The exterior of the Amazon Spheres in downtown Seattle on November 14, 2022, as Amazon began the largest layoffs in its history. | David Ryder/Getty Images
A leaked memo shows Amazon was concerned with attracting and retaining top engineers earlier this year.
Amazon has long been one of the top employers in the tech industry. Online shopping was consistently growing, and Amazon’s two main profit engines, cloud services and advertising, were growing even faster. If you took a white-collar job at Amazon, whether you stayed there two years or 10, your career seemed to be set. Until last month.
In late November, Amazon began making what are expected to be the largest corporate staff cuts in its 28-year history, axing as many as 10,000 corporate employees, or about 3 percent of the company’s office staff. Rumors continue to spread internally that the number of job cuts might grow, either through traditional layoffs or by pushing out more employees than usual for unsatisfactory performance, with one publication reporting that 20,000 cuts are the actual target. And Amazon began quietly rescinding job offers to future employees as well. This is upending the lives of would-be staff and threatening the company’s reputation in the job market for technical talent — where it was already facing challenges, according to a leaked internal memo exclusively viewed by Recode.
A company spokesperson confirmed that job offers were pulled, which was first reported by The Information, but declined to disclose specific numbers. Even without knowing exactly how many offers the company has rescinded, current and future Amazon employees alike are shocked — underscoring the rarity of the current cost-cutting climate at the tech giant and raising the question of what these pullbacks signal for the economy as a whole. Inside the company, some employees are questioning whether Amazon will still prioritize pursuing big ideas that don’t generate immediate financial payoff. Crucially, much of Amazon’s success can be attributed to investing in projects that weren’t profitable in the short run but which, with Wall Street’s backing, allowed the company to increase its market share and power in a given sector by focusing instead on growth.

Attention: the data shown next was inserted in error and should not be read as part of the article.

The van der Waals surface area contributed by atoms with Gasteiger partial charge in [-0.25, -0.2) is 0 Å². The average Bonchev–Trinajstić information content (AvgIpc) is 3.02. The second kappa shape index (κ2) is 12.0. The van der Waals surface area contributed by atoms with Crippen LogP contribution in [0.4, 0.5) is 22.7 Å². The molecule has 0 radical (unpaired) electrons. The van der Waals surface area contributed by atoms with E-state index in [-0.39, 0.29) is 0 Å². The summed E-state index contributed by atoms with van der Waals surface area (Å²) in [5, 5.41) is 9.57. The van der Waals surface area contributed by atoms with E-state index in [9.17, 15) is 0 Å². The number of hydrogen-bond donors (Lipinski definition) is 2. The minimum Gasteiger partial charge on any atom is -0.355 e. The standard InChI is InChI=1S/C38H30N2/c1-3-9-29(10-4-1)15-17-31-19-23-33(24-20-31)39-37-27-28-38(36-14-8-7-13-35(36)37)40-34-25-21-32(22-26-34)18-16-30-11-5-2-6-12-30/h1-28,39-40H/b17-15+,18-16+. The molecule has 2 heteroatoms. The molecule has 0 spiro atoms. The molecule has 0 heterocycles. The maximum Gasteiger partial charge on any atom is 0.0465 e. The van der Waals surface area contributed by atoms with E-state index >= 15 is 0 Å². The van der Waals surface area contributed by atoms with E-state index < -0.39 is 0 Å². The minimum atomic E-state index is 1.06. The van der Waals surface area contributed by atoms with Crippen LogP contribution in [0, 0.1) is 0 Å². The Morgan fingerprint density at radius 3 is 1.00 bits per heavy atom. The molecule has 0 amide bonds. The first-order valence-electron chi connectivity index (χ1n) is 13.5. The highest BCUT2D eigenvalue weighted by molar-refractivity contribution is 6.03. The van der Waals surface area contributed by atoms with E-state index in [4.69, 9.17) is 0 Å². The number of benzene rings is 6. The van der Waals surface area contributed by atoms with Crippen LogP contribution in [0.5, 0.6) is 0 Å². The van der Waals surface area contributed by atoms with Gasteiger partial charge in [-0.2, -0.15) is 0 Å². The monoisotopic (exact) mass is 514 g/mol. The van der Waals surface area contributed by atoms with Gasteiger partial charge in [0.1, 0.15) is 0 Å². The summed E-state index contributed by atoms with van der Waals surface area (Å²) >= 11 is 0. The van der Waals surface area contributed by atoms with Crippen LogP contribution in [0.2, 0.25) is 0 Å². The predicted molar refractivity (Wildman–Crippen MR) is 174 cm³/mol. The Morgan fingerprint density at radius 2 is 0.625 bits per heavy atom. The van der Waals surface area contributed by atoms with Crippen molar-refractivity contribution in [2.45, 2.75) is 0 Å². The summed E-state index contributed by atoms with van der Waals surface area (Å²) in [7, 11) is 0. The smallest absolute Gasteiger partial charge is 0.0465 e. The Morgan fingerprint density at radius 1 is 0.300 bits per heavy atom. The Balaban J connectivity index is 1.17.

“The question among employees is, ‘Does this mean we should only be on teams that add revenue or that we think are ‘the most safe’?” an Amazon senior manager of more than 10 years told Recode. “That’s very damaging to the ‘Think Big’ and ‘Invent and Simplify’ ethos of this company.” (Those are two of the 16 leadership principles that are supposed to guide how work gets done inside Amazon.)
Yet the problem with looking for deeper meaning in Amazon’s recent moves — beyond what we already know about its leaders being leery about the future of the economy and that they bet that a pandemic-fueled e-commerce boom would continue longer than it did — was that Amazon has been in a league of its own as a hiring machine. Between 2019 and 2021, Amazon doubled its employee count, adding 800,000 employees in just two years, including warehouse employees. Amazon now also has more than 300,000 tech and corporate employees across the globe.
“No company had hired like Amazon had in the previous decade,” said Amazon’s former head of communications, Craig Berman, who left the company in 2018 after 14 years. “And so I hesitate to even start to guess at what this could mean because there is nothing historical to base the reaction on.”
As a result, the bewilderment felt by employees and would-be future employees in the wake of the layoffs and job rescissions is understandable, Berman said, especially since the company has not had major job cuts in more than 20 years and largely kept its foot on the gas even during the Great Recession of 2007 to 2009.